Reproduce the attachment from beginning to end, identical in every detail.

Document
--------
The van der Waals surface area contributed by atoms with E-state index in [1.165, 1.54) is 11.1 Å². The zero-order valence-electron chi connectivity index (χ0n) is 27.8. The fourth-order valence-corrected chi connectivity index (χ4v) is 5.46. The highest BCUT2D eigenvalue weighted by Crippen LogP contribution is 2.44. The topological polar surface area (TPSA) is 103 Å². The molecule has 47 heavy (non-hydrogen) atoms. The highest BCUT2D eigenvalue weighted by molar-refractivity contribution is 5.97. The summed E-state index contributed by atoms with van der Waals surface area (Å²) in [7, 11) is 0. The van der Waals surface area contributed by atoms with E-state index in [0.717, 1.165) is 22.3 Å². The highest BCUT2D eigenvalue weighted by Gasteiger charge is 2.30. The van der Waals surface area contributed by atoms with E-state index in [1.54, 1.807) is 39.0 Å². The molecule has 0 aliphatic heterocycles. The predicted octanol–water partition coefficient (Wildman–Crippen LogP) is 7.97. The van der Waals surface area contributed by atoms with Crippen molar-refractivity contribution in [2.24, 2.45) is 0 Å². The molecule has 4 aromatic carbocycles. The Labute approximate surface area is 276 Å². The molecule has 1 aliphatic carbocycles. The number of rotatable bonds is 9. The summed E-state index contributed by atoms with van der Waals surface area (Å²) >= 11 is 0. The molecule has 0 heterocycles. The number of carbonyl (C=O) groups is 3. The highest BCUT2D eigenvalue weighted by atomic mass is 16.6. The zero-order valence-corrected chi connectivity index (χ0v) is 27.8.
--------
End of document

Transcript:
The van der Waals surface area contributed by atoms with E-state index in [1.165, 1.54) is 11.1 Å². The zero-order valence-electron chi connectivity index (χ0n) is 27.8. The fourth-order valence-corrected chi connectivity index (χ4v) is 5.46. The highest BCUT2D eigenvalue weighted by Crippen LogP contribution is 2.44. The topological polar surface area (TPSA) is 103 Å². The molecule has 47 heavy (non-hydrogen) atoms. The highest BCUT2D eigenvalue weighted by molar-refractivity contribution is 5.97. The summed E-state index contributed by atoms with van der Waals surface area (Å²) in [7, 11) is 0. The van der Waals surface area contributed by atoms with E-state index in [0.717, 1.165) is 22.3 Å². The highest BCUT2D eigenvalue weighted by Gasteiger charge is 2.30. The van der Waals surface area contributed by atoms with E-state index in [1.54, 1.807) is 39.0 Å². The molecule has 0 aliphatic heterocycles. The predicted octanol–water partition coefficient (Wildman–Crippen LogP) is 7.97. The van der Waals surface area contributed by atoms with Crippen molar-refractivity contribution in [2.24, 2.45) is 0 Å². The molecule has 4 aromatic carbocycles. The Labute approximate surface area is 276 Å². The molecule has 1 aliphatic carbocycles. The number of rotatable bonds is 9. The summed E-state index contributed by atoms with van der Waals surface area (Å²) >= 11 is 0. The molecule has 0 heterocycles. The number of carbonyl (C=O) groups is 3. The highest BCUT2D eigenvalue weighted by atomic mass is 16.6. The zero-order valence-corrected chi connectivity index (χ0v) is 27.8.